Saturday, June 30, 2012

Here's Your Medicine... Psyche! - Part II

Okay -- it's Saturday, and I'm a day late with my weekly blog. My apologies, but I've been a little busy -- I've been working with the editor of an anthology I'm going to have a story in that's coming out at the end of July. It's a paying market, and this particular book is also featuring a story by Joe Hill.

Joe Hill, for those of you who don't know, is an award-wining well as Stephen King's son. I'm going to have a story in a book alongside Stephen King's son... I know it's silly, but I get all stupid and giddy just thinking about it. Sue me.

I've also been dealing with the subject of today's blog, so I'll just apologize for my tardiness (there's only one person out there who may have actually noticed, really) and step aside so you can read on.

So, read on!

So... it's in the high 80's here, creeping into the 90's occasionally. Last week there were a couple of very sweet days where it was 97 and 99 degrees. For those of us who lack the ability to sweat, and thus thermoregulate like a normal person, these were days to slow down, take a break (and maybe a cool shower or bath) and chill. (For an explaination of that, please see my post titled "No Sweat, No Problem... Not Really!")

Now, a month ago I did start a treatment that's helped me to sweat in the past, although it hasn't had a whole  lot of success this time around. Parts of my face and the side of my neck have begun to sweat slightly, what is usually termed 'emotional sweating', as it does little to regulate the body's temperature. Any progress is encouraging, though, so I'm trying to schedule a second treatment to maybe push this thing over the edge into some sort of remission. The problem is the medicine.

It's a two-part treatment that I'm trying to set up. I go in to the doctor's office for three days in a row, and each day I get what I like to call my 'Big Bag O' Steroids', where each day I get enough steroids pumped into me to last a juice-head weightlifter a month. Three months worth in three days.

Say goodbye to sleep.

Now, after flooding my bloodstream with this massive dose of chemicals it would be cruel of me to just cut off my body's supply of 'roids -- not to mention dangerous. So the second part of the process is a three-week course of oral prednisone, gradually lessening the dose, weaning me back off the steroids.

Now as far as I can tell, it was this or just plugging in an ancient Sweatin' to the Oldies tape I happen to have lying around. Put that baby on a loop and one of  two things is going to happen: Either I'm going to start sweating, or I'll laugh myself to death within three days.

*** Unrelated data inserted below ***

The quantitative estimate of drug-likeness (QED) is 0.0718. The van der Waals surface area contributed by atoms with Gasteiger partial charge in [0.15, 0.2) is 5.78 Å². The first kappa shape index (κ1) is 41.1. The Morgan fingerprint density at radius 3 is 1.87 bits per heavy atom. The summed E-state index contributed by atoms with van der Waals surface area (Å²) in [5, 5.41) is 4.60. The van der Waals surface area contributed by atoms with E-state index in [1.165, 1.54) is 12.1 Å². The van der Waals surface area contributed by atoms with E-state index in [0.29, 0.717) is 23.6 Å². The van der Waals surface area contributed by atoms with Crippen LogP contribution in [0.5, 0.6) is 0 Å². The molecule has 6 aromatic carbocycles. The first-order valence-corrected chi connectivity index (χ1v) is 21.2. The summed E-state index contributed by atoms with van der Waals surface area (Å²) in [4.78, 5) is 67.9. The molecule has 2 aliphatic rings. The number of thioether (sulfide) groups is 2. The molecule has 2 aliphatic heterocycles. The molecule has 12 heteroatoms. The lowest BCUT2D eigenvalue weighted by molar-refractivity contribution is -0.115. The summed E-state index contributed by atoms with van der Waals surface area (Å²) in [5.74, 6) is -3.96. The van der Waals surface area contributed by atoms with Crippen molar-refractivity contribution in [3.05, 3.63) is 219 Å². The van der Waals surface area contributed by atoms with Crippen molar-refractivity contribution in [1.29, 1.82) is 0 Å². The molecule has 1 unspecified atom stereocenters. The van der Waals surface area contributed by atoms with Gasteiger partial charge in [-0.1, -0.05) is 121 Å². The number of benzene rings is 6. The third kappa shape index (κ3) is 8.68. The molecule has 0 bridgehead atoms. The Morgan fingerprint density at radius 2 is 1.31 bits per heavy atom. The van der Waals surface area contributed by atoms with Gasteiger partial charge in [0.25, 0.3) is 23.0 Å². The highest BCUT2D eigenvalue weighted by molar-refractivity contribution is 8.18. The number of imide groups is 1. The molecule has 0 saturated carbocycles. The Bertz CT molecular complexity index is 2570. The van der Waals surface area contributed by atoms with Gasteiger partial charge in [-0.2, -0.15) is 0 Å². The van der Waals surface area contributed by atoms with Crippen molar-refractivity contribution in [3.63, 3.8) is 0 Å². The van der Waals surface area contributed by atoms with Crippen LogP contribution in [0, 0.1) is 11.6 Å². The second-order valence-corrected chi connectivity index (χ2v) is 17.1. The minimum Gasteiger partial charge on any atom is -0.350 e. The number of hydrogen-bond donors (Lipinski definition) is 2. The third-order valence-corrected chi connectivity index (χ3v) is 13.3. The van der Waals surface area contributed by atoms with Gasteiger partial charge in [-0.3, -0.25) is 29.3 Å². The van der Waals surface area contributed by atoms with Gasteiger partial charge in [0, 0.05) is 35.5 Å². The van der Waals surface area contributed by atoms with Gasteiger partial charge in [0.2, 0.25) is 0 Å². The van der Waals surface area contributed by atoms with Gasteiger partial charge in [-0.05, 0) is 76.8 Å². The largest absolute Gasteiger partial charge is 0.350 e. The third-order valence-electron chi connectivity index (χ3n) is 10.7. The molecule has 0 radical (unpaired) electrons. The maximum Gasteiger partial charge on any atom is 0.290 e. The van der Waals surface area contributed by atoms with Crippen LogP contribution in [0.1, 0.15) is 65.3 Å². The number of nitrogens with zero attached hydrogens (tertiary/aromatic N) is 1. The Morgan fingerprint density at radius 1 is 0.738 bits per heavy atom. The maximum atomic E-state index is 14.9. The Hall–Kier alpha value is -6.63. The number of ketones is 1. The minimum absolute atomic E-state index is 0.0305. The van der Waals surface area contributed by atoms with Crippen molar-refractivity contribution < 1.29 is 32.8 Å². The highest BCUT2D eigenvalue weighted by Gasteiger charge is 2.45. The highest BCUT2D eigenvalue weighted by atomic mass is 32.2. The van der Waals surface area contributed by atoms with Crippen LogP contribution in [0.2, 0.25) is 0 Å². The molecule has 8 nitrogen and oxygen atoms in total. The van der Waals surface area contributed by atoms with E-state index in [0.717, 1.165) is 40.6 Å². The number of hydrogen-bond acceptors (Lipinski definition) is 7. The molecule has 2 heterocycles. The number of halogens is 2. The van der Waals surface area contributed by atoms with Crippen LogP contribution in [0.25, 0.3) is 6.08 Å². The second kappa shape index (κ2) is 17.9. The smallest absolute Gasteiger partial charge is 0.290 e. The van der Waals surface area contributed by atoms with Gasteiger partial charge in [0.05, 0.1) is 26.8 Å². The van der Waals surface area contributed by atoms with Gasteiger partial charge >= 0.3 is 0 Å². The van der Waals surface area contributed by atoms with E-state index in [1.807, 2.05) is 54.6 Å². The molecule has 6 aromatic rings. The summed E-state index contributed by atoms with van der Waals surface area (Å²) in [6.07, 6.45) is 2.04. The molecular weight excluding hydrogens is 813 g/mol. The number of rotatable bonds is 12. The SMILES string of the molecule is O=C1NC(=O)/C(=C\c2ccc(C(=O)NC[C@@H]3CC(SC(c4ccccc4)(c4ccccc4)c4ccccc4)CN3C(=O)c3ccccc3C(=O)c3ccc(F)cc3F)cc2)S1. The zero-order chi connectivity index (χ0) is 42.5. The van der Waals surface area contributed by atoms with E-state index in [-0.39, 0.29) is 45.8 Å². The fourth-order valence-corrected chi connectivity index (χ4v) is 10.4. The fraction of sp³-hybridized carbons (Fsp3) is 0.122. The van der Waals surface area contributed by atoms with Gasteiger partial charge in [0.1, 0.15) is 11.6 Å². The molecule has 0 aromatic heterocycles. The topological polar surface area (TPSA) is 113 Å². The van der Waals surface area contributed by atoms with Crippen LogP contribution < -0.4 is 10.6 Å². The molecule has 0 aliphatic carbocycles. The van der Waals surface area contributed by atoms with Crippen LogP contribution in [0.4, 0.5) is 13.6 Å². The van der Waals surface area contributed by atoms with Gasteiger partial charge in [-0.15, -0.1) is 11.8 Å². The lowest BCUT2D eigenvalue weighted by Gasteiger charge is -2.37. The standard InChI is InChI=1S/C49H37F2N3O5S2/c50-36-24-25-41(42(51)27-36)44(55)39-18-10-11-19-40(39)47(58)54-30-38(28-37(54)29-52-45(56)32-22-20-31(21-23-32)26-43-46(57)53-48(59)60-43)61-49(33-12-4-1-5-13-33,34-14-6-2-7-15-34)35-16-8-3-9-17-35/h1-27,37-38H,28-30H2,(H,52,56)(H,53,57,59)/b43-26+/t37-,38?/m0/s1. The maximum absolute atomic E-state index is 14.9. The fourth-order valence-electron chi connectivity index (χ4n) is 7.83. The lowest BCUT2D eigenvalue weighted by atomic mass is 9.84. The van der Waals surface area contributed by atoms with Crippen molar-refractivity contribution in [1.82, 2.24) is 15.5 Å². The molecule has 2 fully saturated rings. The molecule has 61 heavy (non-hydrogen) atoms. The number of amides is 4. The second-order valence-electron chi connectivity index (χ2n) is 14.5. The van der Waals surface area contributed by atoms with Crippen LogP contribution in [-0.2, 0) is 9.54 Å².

Don't get me wrong, I love Richard Simmons, and I have serious respect for the help he has given people over the years... but if you put him in those little shorts, with that headband holding back his white-man-fro, and set him to dancing about in front of a class filled with women and I can't help but laugh.

Now, the key to all this fun and excitement is to actually have both parts of my treatment in hand when I walk through the door at the doctor's office. I have had a little difficulty in doing that in the past, (for details, please see my post titled "Here's Your Medicine... Psyche!") so now I know to wait until I have everything before I even try to schedule the appointments. It was with all this in mind that I called my doctor's office looking to talk to either her or her officer manager and get a prescription called in to the pharmacy I use. I left a message with their receptionist detailing my request for a new prescription, and why, and waited for a call back from my doctor.

When the call came I was surprised at the rapidity of the response -- it was only about 30 minutes after I left the message. I was even more surprised when it turned out to not be my doctor calling, but a woman from a local CVS (an Eastern pharmacy chain much like a Rite-Aid). She was confirming one of the prescriptions with me, the one for methylprednisolone, my intravenous steroid of choice. It's not something they usually stock on their shelves, so she wanted to let me know it wasn't going to be available for a day or so, special order, etc.

I told her I understood, and that I'd not be looking for it until the next day at the very least, and asked which CVS she was calling from. It was one in the city of Salem, and I usually use one in the town of Danvers. I made mention of this, and she offered to transfer the prescription over to Danvers, no problem. I was impressed by the call, and started thinking that maybe this time getting hold of my meds would go off without a hitch... but then it started.

Me: "Just to make sure -- is there another prescription there for me, one for oral prednisone? If so I'll need that one transferred as well."

Her: "Just a minute... no... no... no, I don't see another prescription for you in the system."

My internal voice: "Great... here we go again. But wait, I only talked to my doc's receptionist like 30 minutes ago. It'll probably show up in a while."

Me: "It'll probably show up. I'll look for it tomorrow when I check on the methylprednisolone. Thank you for all your help!"

And that was that. The next day I stopped by my favorite CVS and went to the pharmacy counter. They had my methylprednisolone... and that was it. No oral prednisone to keep my body from completely freaking out from stopping the steroids cold-turkey. Pharmacy Dude (he was about 22-23, so I'll call him Dude) checked the system.

Pharmacy Dude: "I'm sorry, but I don't see anything else for you in the system anywhere."

My Internal Voice: "Of course you don't. Why would you? You're just Pharmacy Dude.  I'll have to call the doctor's office again and get this straightened out."

Me: "No worries, I'll just call my doctor in the morning and see about that other part. Thank you for your help!"